But on a personal note he sees a game where he kicked a lazy seven goals against Kew as a day to look back at fondly. It was the final game of the year, and Boothy says that it was “one of those rare days where everything you do works perfectly.” Unfortunately everyone at the game didn’t share this thought, as at the A-Grade B&F count at Ammos Headquarters that year, Boothy was polling well, and coming into the final game he needed 2 votes to win. Given he’s kicked 7 goals he could be forgiven for starting to prepare his acceptance speech at this stage. Yet incredibly he didn’t poll any votes from that game, thus robbing him of an A-Grade League B&F, and to this day he’s still dirty about it. And rightly so!!

And when asked to list other great memories from his time as NOBs, they include;

Two Adelaide footy trips – ‘The Morphetville Streak’ Stakes (weight for age)
Good friends, good footy.
A 10-day trip to Perth with the Vic state side as “social director”
Waking up on Sunday morning in the Brunswick grand stand after the ’91 Grand Final function.
A nick name that has stuck

And the major disappointments are;

Never winning a Grand Final.
Missing a large majority of NOB’s finals over the years (due to injury, sabbatical at the wrong time)
Losing the Jordan brothers to St. Bernards
Never receiving a handball from Boyle in the forward line.
Being on the end of a spray from Terry Scanlon (scary)
On an individual level highlights include being a state representative on a number of occasions, a club B&F winner in 1989, as well as several placing’s, and has played over 200 games for the club and is a life member.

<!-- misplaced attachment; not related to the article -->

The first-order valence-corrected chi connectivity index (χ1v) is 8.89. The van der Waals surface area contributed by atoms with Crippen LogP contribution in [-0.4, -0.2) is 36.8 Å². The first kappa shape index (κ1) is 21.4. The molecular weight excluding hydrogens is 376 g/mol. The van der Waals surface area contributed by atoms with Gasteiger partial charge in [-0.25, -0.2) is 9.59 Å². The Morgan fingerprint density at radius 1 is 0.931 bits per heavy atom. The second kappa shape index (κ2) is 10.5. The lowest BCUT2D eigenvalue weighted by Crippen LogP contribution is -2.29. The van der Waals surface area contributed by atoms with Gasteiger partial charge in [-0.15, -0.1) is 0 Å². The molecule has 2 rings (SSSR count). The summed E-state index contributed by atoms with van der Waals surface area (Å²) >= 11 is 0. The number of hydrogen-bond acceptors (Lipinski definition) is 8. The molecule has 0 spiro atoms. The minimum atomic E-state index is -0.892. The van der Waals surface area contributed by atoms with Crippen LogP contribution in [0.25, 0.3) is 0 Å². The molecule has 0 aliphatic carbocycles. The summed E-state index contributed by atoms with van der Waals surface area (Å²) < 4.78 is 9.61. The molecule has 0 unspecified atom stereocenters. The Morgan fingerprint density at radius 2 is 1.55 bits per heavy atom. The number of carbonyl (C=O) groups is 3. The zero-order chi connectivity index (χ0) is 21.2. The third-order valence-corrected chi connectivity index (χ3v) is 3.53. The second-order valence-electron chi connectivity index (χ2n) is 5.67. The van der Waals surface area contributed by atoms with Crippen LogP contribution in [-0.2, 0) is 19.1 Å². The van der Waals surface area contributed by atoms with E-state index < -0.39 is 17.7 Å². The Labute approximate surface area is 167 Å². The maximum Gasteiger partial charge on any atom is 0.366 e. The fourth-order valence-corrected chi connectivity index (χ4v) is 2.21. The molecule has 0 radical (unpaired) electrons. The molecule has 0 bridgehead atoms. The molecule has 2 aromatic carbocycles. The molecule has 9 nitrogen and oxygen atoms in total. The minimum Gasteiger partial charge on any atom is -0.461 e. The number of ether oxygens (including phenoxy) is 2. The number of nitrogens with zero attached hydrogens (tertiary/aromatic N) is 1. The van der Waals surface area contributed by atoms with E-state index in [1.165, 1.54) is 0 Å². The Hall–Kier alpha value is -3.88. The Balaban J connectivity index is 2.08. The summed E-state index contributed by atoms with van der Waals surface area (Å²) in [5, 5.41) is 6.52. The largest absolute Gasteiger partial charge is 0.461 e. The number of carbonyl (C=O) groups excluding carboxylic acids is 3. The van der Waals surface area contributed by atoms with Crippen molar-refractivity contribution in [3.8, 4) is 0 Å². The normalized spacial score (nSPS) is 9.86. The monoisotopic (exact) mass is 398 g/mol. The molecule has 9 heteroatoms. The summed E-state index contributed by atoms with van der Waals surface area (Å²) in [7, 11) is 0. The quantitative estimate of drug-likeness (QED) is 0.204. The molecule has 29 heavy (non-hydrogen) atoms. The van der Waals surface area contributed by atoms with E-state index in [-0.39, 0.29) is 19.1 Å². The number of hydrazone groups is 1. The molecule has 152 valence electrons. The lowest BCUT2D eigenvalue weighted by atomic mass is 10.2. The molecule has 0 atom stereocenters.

Best Players played with at NOBs;

Brett Collison – reliability/ consistency
Steve Moloney (VFA Sandringham Premiership Player) – skill
Tim Jones / Mark Hanneberry / Tony Cahill / Owen Abrahams – Hardness
Brian Hanlon – long kick
Luke Boyle – goals
Steve Brazil – freak factor.
Bruno Conti – leadership.

Best opponents in the Ammos;

Crowe – De La
Connell – Ormond
Furphy – Uni Blues.

And his thoughts on the other 3 members of the Fab Four?

Barker – he retired too young, was a prodigious kick who provided a great target up forward. Although his routine of Dim Sims before training can best be described as “questionable”.

Boyle -nearly retired too young, but thankfully not. He knows where ‘they’ are. Also the pioneer of the ‘lock and load handball’ (never used forward of the centre, unless under extreme pressure). Girls dig him for some reason??

Collison – retired too young. His name has appeared in the paper as best player, more than any other at NOBS. Full potential never realised, as he spent too much time in defence. Questionable on his right side. Most decorated player at NOBS (i.e., B&F’s, Captaincy etc.) Great in the trenches.

So in a nutshell Smooth how would you describe you playing career with NOBs?

“Great friends and a great experience”